Oct. 23, 2000 October 20, 2000 -- Researchers at the University of Washington and The Insitu Group this week announced plans to attempt the first unmanned flight across the Pacific Ocean.
The transpacific attempt, a journey of more than two days, will likely be flown next summer or fall by the team's newest minature robotic airplane, an autonomously flying craft small enough to fit inside a minivan. The attempt follows the UW and Insitu's historic first flight across the Atlantic Ocean with a robotic aircraft in 1998.
"This is the next logical step," said Juris Vagners, professor of aeronautics and astronautics at the UW. "This will demonstrate truly long-range performance for miniature robotic aircraft, and readiness to enter service in offshore weather reconnaissance and other applications."
The announcement was made at the Kirsten Wind Tunnel on the UW campus, where the airframe for Insitu's new "Seascan" aircraft was undergoing tests. Seascan is similar in size to the old "Aerosonde" line that made the transatlantic crossing, weighing in at 29 pounds. But it's much different in appearance. The Seascan has a 4.5-foot fuselage, a 10-foot wingspan and no tail.
"It looks like a tube with wings," said Tad McGeer, president of Insitu, a small firm located in Bingen, Wash., which has been working with UW on robotic aircraft for several years. "It is designed especially for ship-based reconnaissance. It has to be practical for shipboard launch and retrieval, and while onboard it must fold easily into a box. That drives the aerodynamic design."
Seascan will offer new capability for commercial fishermen, oceanographers, the military and others looking for an economical way to find out what's going on in the ocean around them.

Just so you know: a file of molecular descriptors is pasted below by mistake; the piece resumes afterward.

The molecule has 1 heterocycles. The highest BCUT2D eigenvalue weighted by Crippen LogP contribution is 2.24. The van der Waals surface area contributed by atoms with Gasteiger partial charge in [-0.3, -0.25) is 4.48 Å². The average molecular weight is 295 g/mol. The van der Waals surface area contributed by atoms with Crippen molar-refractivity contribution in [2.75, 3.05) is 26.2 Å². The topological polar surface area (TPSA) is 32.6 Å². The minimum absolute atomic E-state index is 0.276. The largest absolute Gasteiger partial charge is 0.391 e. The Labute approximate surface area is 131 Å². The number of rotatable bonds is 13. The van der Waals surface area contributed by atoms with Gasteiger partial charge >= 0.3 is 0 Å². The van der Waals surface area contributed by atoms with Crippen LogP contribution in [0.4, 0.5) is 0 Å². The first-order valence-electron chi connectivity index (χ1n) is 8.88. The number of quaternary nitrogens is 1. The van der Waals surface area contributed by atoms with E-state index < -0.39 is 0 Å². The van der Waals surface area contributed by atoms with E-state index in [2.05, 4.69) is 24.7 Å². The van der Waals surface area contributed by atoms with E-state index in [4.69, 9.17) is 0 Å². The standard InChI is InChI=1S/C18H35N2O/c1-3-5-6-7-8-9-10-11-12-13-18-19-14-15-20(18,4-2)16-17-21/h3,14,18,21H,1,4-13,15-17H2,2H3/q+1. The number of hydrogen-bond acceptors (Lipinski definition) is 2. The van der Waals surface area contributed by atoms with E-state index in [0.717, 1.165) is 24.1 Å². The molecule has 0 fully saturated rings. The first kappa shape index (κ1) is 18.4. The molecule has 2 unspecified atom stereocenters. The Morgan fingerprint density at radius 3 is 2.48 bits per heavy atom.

Seascan also features new technology that will significantly boost performance over the Aerosonde. "We can make a Seascan version capable of flying much farther than our transatlantic demonstrator," McGeer said. "We can fly across the Pacific."
In the 1998 demonstration, an Aerosonde flew 2,000 miles from Newfoundland to Scotland in 26 hours 45 minutes on 1.5 gallons of fuel. The Pacific crossing will begin in Asia and end in Washington state, skirting south of the Aleutian Islands, a distance of approximately 5,000 miles. The flight will take more than two days.
The aircraft are autonomous in flight, navigating via a GPS system. The user simply specifies waypoint coordinates, airspeeds and altitudes, and then launches the aircraft. During the Atlantic flight, researchers lost contact with the Aerosonde after it flew over the horizon and had to wait, in suspense, until re-establishing contact near Scotland. During the Pacific crossing the group plans to keep tabs on progress via satellite.
The ability to fly such long distances opens the door to better weather prediction. Miniature robotic aircraft can provide an inexpensive method of gathering meteorological data on a large scale.
"We have good data over land, but not over oceans because there is no lower altitude instrumentation there, only satellite and airliner measurements" Vagners said. "You could use manned aircraft, or you could deploy a ship with weather balloons, but that's prohibitively expensive. Using miniature robotic aircraft will be a very affordable alternative."
Researchers and students at the UW and Insitu are ramping up engineering work. Trials are expected to begin in spring, with the transpacific attempt in summer or early fall.
More information about the transpacific attempt can be found at http://www.aa.washington.edu/research/aerosonde/pacx/index.html and additional information about Seascan is at http://www.insitugroup.com/Seascan.html.
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